I often speak of my love of historical western romance, almost as much as I talk about how much I adore Jo Goodman’s books. So when I hear the title of her next book was Never Love a Lawman – I squuee’ed. Could she be really be writing a western? Turns out that, yes, Jo Goodman was taking us to Reidsville, Colorado in September 1882. Two of my favorite things were about to come together again, so of course, then I started to worry…
I tend to fall into that trap, where you want something so much, you expect the book to be great, grand and wonderful – it is almost unfair to the author. Who can live up to that? And I find I get annoyed at little things I wouldn’t normally because this is “WONDERFUL AUTHOR”.
So when the ARC arrived for Never Love a Lawman, I rushed to read it and then stopped and worried. I admit it. Totally silly because at the end of the day, it is just a book and if I don’t like it ::shrug::. Jo Goodman isn’t going to be upset over it. Readers will still love it or hate it. But I was worried for me… I am selfish like that. Turns out I was worried over nothing…
Never Love a Lawman opens in complete confusion, the reader really doesn’t know what is going on or why, and this doesn’t become clear until later in the book. It is handled wonderfully, if not frustratingly, and I might have been okay with that because I have faith in the author. All you know is something is wrong, she has to leave, doesn’t want to go and someone in the bed doesn’t want her to go but knows she must.
We pick up with Rachel Bailey having been a member of the Reidsville community for about a year; she is a seamstress and keeps to herself. I love her character. And once again we are seeing her through someone else’s eyes.
This time it is the hero, Wyatt, who is keeping watch. He is another one of Jo Goodman’s complex hero’s and is a mix of alpha, beta and a dash of whiskey to taste. As sheriff he keeps a pretty close eye on the town, much closer than Miss Bailey gives him credit for and would often like. The fact that he did it from the balcony of the town’s only whorehouse might have something to do with her drawing some of her conclusions as well. It soon comes to play that there was rhyme and reason for Miss Baily to be ‘directed’ to Reidsville, Colorado. And Wyatt turns out to be much more than Rachel first took him to be.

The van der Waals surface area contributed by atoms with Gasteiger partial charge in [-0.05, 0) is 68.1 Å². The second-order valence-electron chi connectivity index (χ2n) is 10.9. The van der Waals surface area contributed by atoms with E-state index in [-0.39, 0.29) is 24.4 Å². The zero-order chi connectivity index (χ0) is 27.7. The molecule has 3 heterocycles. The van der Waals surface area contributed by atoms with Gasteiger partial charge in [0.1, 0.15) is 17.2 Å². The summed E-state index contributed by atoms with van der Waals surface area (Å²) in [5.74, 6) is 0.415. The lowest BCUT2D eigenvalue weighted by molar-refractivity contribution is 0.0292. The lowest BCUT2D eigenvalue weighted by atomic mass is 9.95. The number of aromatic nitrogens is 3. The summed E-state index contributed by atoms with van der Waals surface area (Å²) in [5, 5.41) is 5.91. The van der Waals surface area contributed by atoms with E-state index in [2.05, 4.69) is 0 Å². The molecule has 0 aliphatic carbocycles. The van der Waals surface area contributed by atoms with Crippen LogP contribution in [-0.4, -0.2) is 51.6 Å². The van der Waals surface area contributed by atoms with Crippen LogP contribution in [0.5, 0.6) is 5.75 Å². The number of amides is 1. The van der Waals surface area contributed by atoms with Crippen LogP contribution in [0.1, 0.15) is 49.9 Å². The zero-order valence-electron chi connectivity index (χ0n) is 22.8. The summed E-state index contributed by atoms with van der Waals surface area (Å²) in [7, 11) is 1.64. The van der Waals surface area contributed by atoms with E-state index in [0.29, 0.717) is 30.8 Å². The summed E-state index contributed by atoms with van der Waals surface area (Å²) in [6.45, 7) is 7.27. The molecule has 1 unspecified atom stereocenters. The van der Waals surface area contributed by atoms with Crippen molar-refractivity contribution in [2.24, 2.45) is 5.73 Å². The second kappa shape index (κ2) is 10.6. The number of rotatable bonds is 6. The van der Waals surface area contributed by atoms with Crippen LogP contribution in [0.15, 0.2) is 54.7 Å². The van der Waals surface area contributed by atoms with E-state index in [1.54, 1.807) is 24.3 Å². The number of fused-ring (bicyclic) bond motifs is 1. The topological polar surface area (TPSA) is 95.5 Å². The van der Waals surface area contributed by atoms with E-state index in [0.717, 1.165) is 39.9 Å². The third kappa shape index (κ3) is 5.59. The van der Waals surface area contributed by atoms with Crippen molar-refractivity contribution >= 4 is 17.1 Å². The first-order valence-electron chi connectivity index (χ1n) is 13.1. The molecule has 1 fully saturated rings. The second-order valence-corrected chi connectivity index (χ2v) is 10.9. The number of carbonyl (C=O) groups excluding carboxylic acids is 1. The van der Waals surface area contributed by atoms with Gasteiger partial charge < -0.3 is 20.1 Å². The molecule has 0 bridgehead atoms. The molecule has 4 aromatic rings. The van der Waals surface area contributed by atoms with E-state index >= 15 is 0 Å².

The pacing could be a bit slow for some readers, so do keep that in mind and do read at least two or three chapters before tossing this one aside. Because going in blind I would have tossed it with the prologue – well if it wasn’t a western and wasn’t Goodman. This isn’t my favorite Goodman but would be my favorite American historical of her I have read, so far ;).
Jo Goodman is not a ‘fast read’ but a book to relax and enjoy. She is a true wordsmith who is a pleasure to read and creates characters that are a joy to spend time with, along with a town that comes alive and becomes a character in and of itself. It was a delight to learn her next book will take place in the same town because when I closed the book, I reread it, because I wasn’t ready to let go.
Rachel Bailey may seem like just a beautiful newcomer to most of Reidsville, Colorado, but Sheriff Wyatt Cooper knows she’s much more. Through a twist of fate, Rachel is the inheritor of a very valuable commodity: control of the railway that keeps the isolated mining town connected to the world. That is, she will be, if she agrees to the surprising stipulation in her benefactor’s will-that she marry Wyatt.
Rachel has no choice: refusing the marriage could put all of Reidsville in the hands of an outsider, and not just any outsider but the cruel tyrant she has come here to escape. Yet living with Wyatt will be her greatest challenge. For he has a tempting way about him that makes Rachel forget theirs is a marriage in name only- until her frightening past shows up to remind them exactly how much they have at stake…
Read an excerpt here.